Does Coughing After a Cannabis Hit Get You Higher?
Thursday August 22, 2019
A common cannabis culture urban legend states that coughing after consuming a hit of cannabis will help you get more high. It stands to reason, right? After all, it feels like a cough induces great gulps of air, which must push all that THC more quickly and potently into the alveoli – those little lung sacs that absorb oxygen, and when inhaling cannabis, THC – into the bloodstream. Or, if you are in the “coughing isn’t cool” camp, and you choose to keep that cough in, maybe all that cannabis smoke full of THC and other cannabinoids hanging out in your lungs can up your high, right? Well, the answer to both questions is, not exactly. Let’s take a look at what happens when you combine coughing, or in some instances not coughing, and THC.
Cannabis and Coughing: An Overview
The act of coughing in and of itself is a rapid inhalation of oxygen followed by rapidly expelling the air from the lungs. In other words, when taking a hit, the air goes quickly in, then with a cough, quickly back out. This essentially reduces the concentration of smoke, which in turn reduces the concentration of THC. When coughing, less THC reaches the alveoli, responsible for sending THC via oxygen into your bloodstream.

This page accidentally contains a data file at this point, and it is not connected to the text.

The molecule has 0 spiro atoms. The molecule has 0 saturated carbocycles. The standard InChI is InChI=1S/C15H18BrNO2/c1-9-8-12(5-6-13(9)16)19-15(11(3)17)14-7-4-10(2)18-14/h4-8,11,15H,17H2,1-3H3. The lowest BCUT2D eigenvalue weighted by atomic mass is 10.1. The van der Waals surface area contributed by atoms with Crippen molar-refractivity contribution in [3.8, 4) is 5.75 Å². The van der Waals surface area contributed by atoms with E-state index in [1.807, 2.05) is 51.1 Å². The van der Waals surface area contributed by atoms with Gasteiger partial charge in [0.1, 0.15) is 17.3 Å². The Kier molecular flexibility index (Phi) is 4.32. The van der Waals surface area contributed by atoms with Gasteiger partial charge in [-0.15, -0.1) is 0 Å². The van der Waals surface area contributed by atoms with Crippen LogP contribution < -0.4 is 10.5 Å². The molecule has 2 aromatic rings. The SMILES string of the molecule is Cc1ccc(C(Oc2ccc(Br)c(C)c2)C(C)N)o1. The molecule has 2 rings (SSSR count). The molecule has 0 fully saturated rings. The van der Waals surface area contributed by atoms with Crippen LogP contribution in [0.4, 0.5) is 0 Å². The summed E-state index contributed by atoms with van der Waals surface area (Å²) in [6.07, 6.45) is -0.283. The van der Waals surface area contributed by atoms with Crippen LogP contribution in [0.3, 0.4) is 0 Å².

Others assume that by taking a large enough hit to induce a cough that you’re consuming more herb, which would also increase the high. However, this doesn’t necessarily mean you’ve inhaled more THC. It most likely means that you just inhaled more smoke, which of course, makes you cough. Coughing after all, is the body’s way of clearing out particles like microbes, fluids, mucus, and other irritants like smoke. If anything, the short inhalation ahead of a cough may have more to do with the feeling of being more high, since that sharp intake of air may reach a little further into your lungs. But it’s doubtful that it would make any actual, meaningful difference.
So, if coughing doesn’t get you higher, maybe holding in your hit does? Not so fast on that stoner trope, either. A study from 1997 determined that human lungs are only capable of taking in so much oxygen, about five-to-six milliliters per minute. And a study from Australia showed that 95 percent of THC is absorbed in the first few seconds of taking a hit.
Oxygen Deprivation is a More Likely Explanation
As an experiment, take in a big gulp of air and hold it for at least as long as you would hold in your hit, around 15-30 seconds. Has your heart rate increased a bit, or are you feeling a little dizzy or lightheaded? That is a direct effect of depriving your brain of oxygen. Combined with cannabis, it could definitely give a sensation of being higher. But it doesn’t mean that you are.
Even when coughing the brain is briefly deprived of oxygen, leading to a feeling of lightheadedness, just as it does when holding your breath.